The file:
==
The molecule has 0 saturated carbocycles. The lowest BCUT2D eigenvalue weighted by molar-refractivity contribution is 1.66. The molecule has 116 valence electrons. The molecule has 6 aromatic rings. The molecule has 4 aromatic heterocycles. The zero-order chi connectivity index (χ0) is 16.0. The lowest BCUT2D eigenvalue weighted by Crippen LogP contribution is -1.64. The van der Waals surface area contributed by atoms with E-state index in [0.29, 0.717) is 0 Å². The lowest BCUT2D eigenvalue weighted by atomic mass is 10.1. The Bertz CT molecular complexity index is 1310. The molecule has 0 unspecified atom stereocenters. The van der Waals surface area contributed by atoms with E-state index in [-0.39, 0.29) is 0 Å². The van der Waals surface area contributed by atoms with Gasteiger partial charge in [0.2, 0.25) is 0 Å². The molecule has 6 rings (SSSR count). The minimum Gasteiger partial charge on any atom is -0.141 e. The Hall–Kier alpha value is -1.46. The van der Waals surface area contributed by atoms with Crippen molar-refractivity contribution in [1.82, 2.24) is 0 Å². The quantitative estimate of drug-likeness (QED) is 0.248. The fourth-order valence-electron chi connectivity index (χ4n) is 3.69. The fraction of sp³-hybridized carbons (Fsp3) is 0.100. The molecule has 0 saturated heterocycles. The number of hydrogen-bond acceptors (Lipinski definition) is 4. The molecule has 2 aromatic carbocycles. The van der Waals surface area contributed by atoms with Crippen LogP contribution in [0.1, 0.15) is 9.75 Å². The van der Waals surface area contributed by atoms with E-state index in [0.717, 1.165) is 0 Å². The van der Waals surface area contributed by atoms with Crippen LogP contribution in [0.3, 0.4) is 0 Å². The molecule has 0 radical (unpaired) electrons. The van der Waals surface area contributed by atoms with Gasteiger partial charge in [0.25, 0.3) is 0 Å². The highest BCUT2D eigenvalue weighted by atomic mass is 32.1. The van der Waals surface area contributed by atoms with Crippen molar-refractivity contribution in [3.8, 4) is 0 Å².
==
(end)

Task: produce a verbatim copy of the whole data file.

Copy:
The molecule has 0 saturated carbocycles. The lowest BCUT2D eigenvalue weighted by molar-refractivity contribution is 1.66. The molecule has 116 valence electrons. The molecule has 6 aromatic rings. The molecule has 4 aromatic heterocycles. The zero-order chi connectivity index (χ0) is 16.0. The lowest BCUT2D eigenvalue weighted by Crippen LogP contribution is -1.64. The van der Waals surface area contributed by atoms with E-state index in [0.29, 0.717) is 0 Å². The lowest BCUT2D eigenvalue weighted by atomic mass is 10.1. The Bertz CT molecular complexity index is 1310. The molecule has 0 unspecified atom stereocenters. The van der Waals surface area contributed by atoms with E-state index in [-0.39, 0.29) is 0 Å². The van der Waals surface area contributed by atoms with Gasteiger partial charge in [0.2, 0.25) is 0 Å². The molecule has 6 rings (SSSR count). The minimum Gasteiger partial charge on any atom is -0.141 e. The Hall–Kier alpha value is -1.46. The van der Waals surface area contributed by atoms with Crippen molar-refractivity contribution in [1.82, 2.24) is 0 Å². The quantitative estimate of drug-likeness (QED) is 0.248. The fourth-order valence-electron chi connectivity index (χ4n) is 3.69. The fraction of sp³-hybridized carbons (Fsp3) is 0.100. The molecule has 0 saturated heterocycles. The number of hydrogen-bond acceptors (Lipinski definition) is 4. The molecule has 2 aromatic carbocycles. The van der Waals surface area contributed by atoms with Crippen LogP contribution in [0.1, 0.15) is 9.75 Å². The van der Waals surface area contributed by atoms with E-state index in [0.717, 1.165) is 0 Å². The van der Waals surface area contributed by atoms with Crippen LogP contribution in [0.3, 0.4) is 0 Å². The molecule has 0 radical (unpaired) electrons. The van der Waals surface area contributed by atoms with Gasteiger partial charge in [0.25, 0.3) is 0 Å². The highest BCUT2D eigenvalue weighted by atomic mass is 32.1. The van der Waals surface area contributed by atoms with Crippen molar-refractivity contribution in [3.8, 4) is 0 Å².